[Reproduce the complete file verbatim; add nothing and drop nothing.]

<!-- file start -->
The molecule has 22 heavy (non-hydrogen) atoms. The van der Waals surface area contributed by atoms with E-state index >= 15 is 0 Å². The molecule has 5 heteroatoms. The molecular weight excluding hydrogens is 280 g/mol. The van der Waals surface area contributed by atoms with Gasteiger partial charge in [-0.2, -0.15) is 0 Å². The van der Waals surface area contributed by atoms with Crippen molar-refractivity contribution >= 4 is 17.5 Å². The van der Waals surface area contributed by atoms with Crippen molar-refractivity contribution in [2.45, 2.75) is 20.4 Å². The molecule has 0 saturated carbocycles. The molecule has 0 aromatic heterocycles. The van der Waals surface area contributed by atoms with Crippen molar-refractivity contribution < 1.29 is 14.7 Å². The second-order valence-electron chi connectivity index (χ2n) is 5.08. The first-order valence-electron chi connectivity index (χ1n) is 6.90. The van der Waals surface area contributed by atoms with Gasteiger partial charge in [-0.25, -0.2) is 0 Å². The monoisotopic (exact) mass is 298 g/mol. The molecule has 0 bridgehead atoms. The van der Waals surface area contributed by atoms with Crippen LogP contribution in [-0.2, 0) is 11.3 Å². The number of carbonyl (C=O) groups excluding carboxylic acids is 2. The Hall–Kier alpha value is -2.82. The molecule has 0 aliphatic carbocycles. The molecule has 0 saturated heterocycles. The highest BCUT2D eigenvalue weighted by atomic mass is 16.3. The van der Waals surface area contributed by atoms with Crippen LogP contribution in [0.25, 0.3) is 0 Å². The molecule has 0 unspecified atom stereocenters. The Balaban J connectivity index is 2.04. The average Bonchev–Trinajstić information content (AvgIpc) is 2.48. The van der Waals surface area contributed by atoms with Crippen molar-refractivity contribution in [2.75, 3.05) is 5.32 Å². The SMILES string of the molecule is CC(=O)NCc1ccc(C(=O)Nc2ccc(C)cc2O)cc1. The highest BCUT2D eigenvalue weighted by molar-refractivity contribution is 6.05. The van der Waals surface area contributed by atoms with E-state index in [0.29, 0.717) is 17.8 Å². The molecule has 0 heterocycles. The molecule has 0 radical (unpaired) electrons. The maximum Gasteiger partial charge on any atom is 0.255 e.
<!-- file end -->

The molecule has 22 heavy (non-hydrogen) atoms. The van der Waals surface area contributed by atoms with E-state index >= 15 is 0 Å². The molecule has 5 heteroatoms. The molecular weight excluding hydrogens is 280 g/mol. The van der Waals surface area contributed by atoms with Gasteiger partial charge in [-0.2, -0.15) is 0 Å². The van der Waals surface area contributed by atoms with Crippen molar-refractivity contribution >= 4 is 17.5 Å². The van der Waals surface area contributed by atoms with Crippen molar-refractivity contribution in [2.45, 2.75) is 20.4 Å². The molecule has 0 saturated carbocycles. The molecule has 0 aromatic heterocycles. The van der Waals surface area contributed by atoms with Crippen molar-refractivity contribution < 1.29 is 14.7 Å². The second-order valence-electron chi connectivity index (χ2n) is 5.08. The first-order valence-electron chi connectivity index (χ1n) is 6.90. The van der Waals surface area contributed by atoms with Gasteiger partial charge in [-0.25, -0.2) is 0 Å². The monoisotopic (exact) mass is 298 g/mol. The molecule has 0 bridgehead atoms. The van der Waals surface area contributed by atoms with Crippen LogP contribution in [-0.2, 0) is 11.3 Å². The number of carbonyl (C=O) groups excluding carboxylic acids is 2. The Hall–Kier alpha value is -2.82. The molecule has 0 aliphatic carbocycles. The molecule has 0 saturated heterocycles. The highest BCUT2D eigenvalue weighted by atomic mass is 16.3. The van der Waals surface area contributed by atoms with Crippen LogP contribution in [0.25, 0.3) is 0 Å². The molecule has 0 unspecified atom stereocenters. The Balaban J connectivity index is 2.04. The average Bonchev–Trinajstić information content (AvgIpc) is 2.48. The van der Waals surface area contributed by atoms with Crippen molar-refractivity contribution in [2.75, 3.05) is 5.32 Å². The SMILES string of the molecule is CC(=O)NCc1ccc(C(=O)Nc2ccc(C)cc2O)cc1. The highest BCUT2D eigenvalue weighted by molar-refractivity contribution is 6.05. The van der Waals surface area contributed by atoms with E-state index in [0.29, 0.717) is 17.8 Å². The molecule has 0 heterocycles. The molecule has 0 radical (unpaired) electrons. The maximum Gasteiger partial charge on any atom is 0.255 e.